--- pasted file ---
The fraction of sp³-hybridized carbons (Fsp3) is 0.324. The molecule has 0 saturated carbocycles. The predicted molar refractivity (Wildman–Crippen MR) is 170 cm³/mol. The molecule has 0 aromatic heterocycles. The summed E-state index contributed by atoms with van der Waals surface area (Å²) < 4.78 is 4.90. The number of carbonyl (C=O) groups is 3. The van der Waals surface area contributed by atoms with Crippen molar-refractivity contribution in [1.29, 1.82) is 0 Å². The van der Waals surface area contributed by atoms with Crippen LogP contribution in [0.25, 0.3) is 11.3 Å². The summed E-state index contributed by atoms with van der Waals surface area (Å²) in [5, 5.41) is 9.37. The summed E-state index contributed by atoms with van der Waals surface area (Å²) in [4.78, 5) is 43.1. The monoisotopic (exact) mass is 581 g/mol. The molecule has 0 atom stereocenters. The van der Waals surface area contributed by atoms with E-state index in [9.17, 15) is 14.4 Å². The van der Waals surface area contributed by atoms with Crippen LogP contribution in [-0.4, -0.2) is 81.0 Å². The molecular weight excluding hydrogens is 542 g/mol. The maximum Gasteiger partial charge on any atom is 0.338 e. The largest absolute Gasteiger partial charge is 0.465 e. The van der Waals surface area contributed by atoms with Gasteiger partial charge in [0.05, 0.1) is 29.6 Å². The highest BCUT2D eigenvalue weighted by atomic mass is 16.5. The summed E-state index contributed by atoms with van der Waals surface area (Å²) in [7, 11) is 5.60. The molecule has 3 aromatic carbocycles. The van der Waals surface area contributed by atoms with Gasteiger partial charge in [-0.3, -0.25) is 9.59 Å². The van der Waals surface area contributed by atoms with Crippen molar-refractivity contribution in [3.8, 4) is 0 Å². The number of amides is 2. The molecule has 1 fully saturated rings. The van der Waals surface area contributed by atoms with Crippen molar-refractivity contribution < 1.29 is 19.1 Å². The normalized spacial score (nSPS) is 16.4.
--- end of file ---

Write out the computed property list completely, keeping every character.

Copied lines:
The fraction of sp³-hybridized carbons (Fsp3) is 0.324. The molecule has 0 saturated carbocycles. The predicted molar refractivity (Wildman–Crippen MR) is 170 cm³/mol. The molecule has 0 aromatic heterocycles. The summed E-state index contributed by atoms with van der Waals surface area (Å²) < 4.78 is 4.90. The number of carbonyl (C=O) groups is 3. The van der Waals surface area contributed by atoms with Crippen molar-refractivity contribution in [1.29, 1.82) is 0 Å². The van der Waals surface area contributed by atoms with Crippen LogP contribution in [0.25, 0.3) is 11.3 Å². The summed E-state index contributed by atoms with van der Waals surface area (Å²) in [5, 5.41) is 9.37. The summed E-state index contributed by atoms with van der Waals surface area (Å²) in [4.78, 5) is 43.1. The monoisotopic (exact) mass is 581 g/mol. The molecule has 0 atom stereocenters. The van der Waals surface area contributed by atoms with E-state index in [9.17, 15) is 14.4 Å². The van der Waals surface area contributed by atoms with Crippen LogP contribution in [-0.4, -0.2) is 81.0 Å². The molecular weight excluding hydrogens is 542 g/mol. The maximum Gasteiger partial charge on any atom is 0.338 e. The largest absolute Gasteiger partial charge is 0.465 e. The van der Waals surface area contributed by atoms with Gasteiger partial charge in [0.05, 0.1) is 29.6 Å². The highest BCUT2D eigenvalue weighted by atomic mass is 16.5. The summed E-state index contributed by atoms with van der Waals surface area (Å²) in [7, 11) is 5.60. The molecule has 3 aromatic carbocycles. The van der Waals surface area contributed by atoms with Gasteiger partial charge in [-0.3, -0.25) is 9.59 Å². The van der Waals surface area contributed by atoms with Crippen molar-refractivity contribution in [3.8, 4) is 0 Å². The number of amides is 2. The molecule has 1 fully saturated rings. The van der Waals surface area contributed by atoms with Crippen molar-refractivity contribution < 1.29 is 19.1 Å². The normalized spacial score (nSPS) is 16.4.